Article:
Michael Jordan is back in the spotlight thanks to the ESPN documentary The Last Dance. One memorable aspect of Jordan’s time on top was the year he took in the midst of his basketball career to attempt to play professional baseball.
Jordan famously went to the minor leagues to try to work his way up to the big league roster. But did you know Jordan actually declined a major league contract from the Oakland A’s?
Michael Jordan’s (first) retirement
Following the Bulls’ 1993 NBA Finals victory, Jordan was on the top of the basketball world. Despite facing quite a challenge from Charles Barkley, Kevin Johnson, and the Phoenix Suns, the Bulls were able to prevail in six games for their third straight Finals’ victory. Jordan had reached the pinnacle of basketball achievement.
Sadly, Jordan’s world came tumbling down soon thereafter with the sudden death of his beloved father James. Jordan was incredibly close to his father and the shocking murder rocked Jordan to his core.
It was one of the major factors in Jordan’s retirement. Jordan’s father had been a semi-professional baseball player and remained an avid fan of the sport, always having wanted his son to enter the game. It was with this in mind that Jordan decided to embark on an unlikely career in pro baseball.
The baseball career of Michael Jordan
Jordan’s signed a minor league deal with the Chicago White Sox thanks to his ties with Bulls and White Sox owner Jerry Reinsdorf. The organization assigned him to their Double-A affiliate, the Birmingham Barons.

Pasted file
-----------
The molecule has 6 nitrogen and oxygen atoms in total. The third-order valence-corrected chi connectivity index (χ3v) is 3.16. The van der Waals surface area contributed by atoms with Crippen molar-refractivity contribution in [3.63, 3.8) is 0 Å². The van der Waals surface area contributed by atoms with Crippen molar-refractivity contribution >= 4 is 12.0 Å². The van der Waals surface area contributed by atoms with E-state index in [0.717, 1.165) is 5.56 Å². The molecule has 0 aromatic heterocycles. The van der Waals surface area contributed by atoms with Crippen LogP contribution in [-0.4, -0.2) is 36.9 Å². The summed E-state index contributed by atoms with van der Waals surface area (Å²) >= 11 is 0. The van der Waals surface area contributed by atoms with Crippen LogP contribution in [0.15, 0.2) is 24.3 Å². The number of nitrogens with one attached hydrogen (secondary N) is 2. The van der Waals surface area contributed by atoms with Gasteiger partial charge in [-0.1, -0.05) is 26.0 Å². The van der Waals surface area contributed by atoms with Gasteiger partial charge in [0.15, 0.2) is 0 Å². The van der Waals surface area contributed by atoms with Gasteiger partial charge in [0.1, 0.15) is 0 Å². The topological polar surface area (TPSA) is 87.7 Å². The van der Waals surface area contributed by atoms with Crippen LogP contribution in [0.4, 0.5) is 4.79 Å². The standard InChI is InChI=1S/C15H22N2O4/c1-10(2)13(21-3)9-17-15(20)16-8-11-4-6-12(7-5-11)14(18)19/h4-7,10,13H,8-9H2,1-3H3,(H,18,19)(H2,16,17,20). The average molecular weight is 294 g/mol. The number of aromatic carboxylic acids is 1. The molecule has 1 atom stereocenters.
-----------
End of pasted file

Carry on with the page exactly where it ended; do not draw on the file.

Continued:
Jordan’s experiment on the baseball field is looked at by some now as a lark or some sort of sideshow, but it was not that at all. Jordan was an intensely hard worker who was dedicated to making it.
In an ESPN piece on Jordan’s brief baseball career, the Barons’ hitting instructor from that year Mike Barnett said that Jordan’s talent was legit:
“Don’t look at his batting average. Look at his 51 RBIs — he was never overwhelmed by the moment. He could fly — look at the 30 stolen bases. He hadn’t played since high school, and he was holding his own in Double-A, which is filled with prospects.”
Those who deride Jordan’s baseball career like to point out his .202 batting average, but that only speaks to how difficult it is to play professional baseball. According to Baseball Reference, Jordan had three home runs and a .289 on-base percentage in 127 games.
Granted, those wouldn’t be impressive numbers for a typical Double-A prospect. But Jordan was 31 years old and playing a sport he’d never played at the professional level. With more time, Jordan could have made it to the majors.
Jordan also could have gone directly to the majors but opted not to.
Declining a contract from the Oakland A’s
The Oakland A’s offered Michael Jordan a major league baseball contract when he made his desire to play baseball known. Jordan signed with the White Sox due to his relationship with Reinsdorf, but even they offered him the opportunity to play at the MLB-level right away.
So why did Jordan trade the sure thing of playing in MLB stadiums every night for the buses and ad-filled outfield walls of the minor leagues?
According to Jordan’s agent David Falk in an interview with MLB.com, it was because Jordan didn’t want a handout.
“I was excited about [the offer], and Michael was very appreciative… But he wanted to do the baseball thing from the ground up. He didn’t feel he deserved a spot on the Major League roster and didn’t feel he was ready.”
That’s MJ in a nutshell: insanely competitive, and wanting to do what it took to truly earn his spot. Nothing was given to Jordan on the basketball court and he wanted the same to be true on the baseball diamond.
Jordan never made it to the bigs, but he did eventually get a lovely parting gift: three more NBA titles.